But the misery of children who are being genuinely bullied is terrible - even tragic, as the recent case of Kelly Yeomans, the Derbyshire teenager who took her life after neighbourhood bullies tormented her, has highlighted once again - and school have been right to devote time in recent years to developing strategies to deal with it.
These days most schools at least nod towards the problem with an anti-bullying statement, while about half have a more detailed anti-bullying strategy in place and the really advanced can call on a whole box of tricks - worry boxes, tutor systems, mediators and peer counsellors - to deal with problems as they arise.
Far harder, though, is the creation of a climate in which bullying goes so much against the grain that it only rarely rears its head, and then finds nothing to feed on. Harder still to hold onto this through the inevitable vagaries and reversals of school life.
As everyone who goes in and out of schools knows, every institution has its own atmosphere, distinctive as a thumbprint, in which pupils live and breathe and have their being. It is the thing that lies beyond first appearances, and even beyond the hard facts of facilities, intake and results, and is perhaps most closely aligned to the quality of the relationships within that institution.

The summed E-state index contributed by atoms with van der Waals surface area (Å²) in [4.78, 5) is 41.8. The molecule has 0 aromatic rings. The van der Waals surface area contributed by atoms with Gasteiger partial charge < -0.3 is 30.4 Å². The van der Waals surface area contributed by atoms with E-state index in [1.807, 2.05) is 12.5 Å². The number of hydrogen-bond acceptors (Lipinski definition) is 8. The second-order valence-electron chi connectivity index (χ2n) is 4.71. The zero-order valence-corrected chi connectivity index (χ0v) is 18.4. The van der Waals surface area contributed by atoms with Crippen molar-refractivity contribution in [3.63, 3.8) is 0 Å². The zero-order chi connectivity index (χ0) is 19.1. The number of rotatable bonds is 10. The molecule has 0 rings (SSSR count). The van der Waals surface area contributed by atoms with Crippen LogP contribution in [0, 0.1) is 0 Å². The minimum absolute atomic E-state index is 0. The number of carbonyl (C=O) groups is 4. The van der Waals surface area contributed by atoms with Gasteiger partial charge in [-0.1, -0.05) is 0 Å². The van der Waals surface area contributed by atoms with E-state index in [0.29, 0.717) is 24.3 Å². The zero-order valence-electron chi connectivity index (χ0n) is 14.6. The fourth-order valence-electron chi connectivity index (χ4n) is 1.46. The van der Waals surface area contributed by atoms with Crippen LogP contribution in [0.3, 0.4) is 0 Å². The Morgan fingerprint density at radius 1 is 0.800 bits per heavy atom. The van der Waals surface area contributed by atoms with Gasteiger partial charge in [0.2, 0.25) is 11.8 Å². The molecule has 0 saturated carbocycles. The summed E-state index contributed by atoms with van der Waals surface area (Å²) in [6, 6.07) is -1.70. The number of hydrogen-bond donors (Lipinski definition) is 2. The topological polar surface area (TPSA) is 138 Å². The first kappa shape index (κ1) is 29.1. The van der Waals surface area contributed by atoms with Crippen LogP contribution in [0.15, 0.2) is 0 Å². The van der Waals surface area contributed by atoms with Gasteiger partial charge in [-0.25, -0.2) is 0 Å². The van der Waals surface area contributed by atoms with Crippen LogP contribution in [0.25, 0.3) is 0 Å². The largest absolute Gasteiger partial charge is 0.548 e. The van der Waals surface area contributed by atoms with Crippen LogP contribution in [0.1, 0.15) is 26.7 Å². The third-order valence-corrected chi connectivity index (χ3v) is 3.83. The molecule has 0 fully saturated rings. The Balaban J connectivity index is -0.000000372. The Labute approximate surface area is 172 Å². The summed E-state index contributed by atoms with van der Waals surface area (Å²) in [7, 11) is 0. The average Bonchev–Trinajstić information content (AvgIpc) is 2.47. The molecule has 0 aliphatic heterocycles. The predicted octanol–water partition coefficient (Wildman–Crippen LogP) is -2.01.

Staff-head relationships, staff-staff relations, staff-pupil relations, parent-school relations all go into this mix, along with a million other interactions, great and small, and whatever primal soup is cooked up as a result is what students absorb, digest and pour back into the school via the way they behave.
This atmosphere cannot be masked or faked. It can't be bought in as part of a school improvement package, or laid down for others to follow by a school's senior management team. Fine words and formal policies will never paper over sour spirits or crabbed attitudes or poor communications, and there is nothing as keen as kids when it comes to detecting the gap between what adults say they believe, and what they actually do.
Nothing goes past them, not a look, or a tone of voice, or a mental absence, or an ill-judged aside.